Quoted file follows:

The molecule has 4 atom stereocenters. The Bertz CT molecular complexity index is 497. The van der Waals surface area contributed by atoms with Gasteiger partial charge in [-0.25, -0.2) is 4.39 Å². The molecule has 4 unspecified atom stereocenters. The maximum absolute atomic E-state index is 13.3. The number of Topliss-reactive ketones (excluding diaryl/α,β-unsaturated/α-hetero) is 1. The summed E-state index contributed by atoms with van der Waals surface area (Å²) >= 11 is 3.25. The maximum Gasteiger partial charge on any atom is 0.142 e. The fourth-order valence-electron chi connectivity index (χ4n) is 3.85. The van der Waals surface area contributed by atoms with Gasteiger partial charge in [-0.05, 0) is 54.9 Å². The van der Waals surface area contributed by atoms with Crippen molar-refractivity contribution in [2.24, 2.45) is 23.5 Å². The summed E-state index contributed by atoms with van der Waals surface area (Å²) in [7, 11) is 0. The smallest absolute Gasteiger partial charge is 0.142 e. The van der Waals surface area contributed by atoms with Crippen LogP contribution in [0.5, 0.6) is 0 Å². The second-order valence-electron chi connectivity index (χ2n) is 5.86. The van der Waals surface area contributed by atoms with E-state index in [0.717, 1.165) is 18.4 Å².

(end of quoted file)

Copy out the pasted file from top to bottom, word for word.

The molecule has 4 atom stereocenters. The Bertz CT molecular complexity index is 497. The van der Waals surface area contributed by atoms with Gasteiger partial charge in [-0.25, -0.2) is 4.39 Å². The molecule has 4 unspecified atom stereocenters. The maximum absolute atomic E-state index is 13.3. The number of Topliss-reactive ketones (excluding diaryl/α,β-unsaturated/α-hetero) is 1. The summed E-state index contributed by atoms with van der Waals surface area (Å²) >= 11 is 3.25. The maximum Gasteiger partial charge on any atom is 0.142 e. The fourth-order valence-electron chi connectivity index (χ4n) is 3.85. The van der Waals surface area contributed by atoms with Gasteiger partial charge in [-0.05, 0) is 54.9 Å². The van der Waals surface area contributed by atoms with Crippen molar-refractivity contribution in [2.24, 2.45) is 23.5 Å². The summed E-state index contributed by atoms with van der Waals surface area (Å²) in [7, 11) is 0. The smallest absolute Gasteiger partial charge is 0.142 e. The van der Waals surface area contributed by atoms with Crippen LogP contribution in [0.5, 0.6) is 0 Å². The second-order valence-electron chi connectivity index (χ2n) is 5.86. The van der Waals surface area contributed by atoms with E-state index in [0.717, 1.165) is 18.4 Å².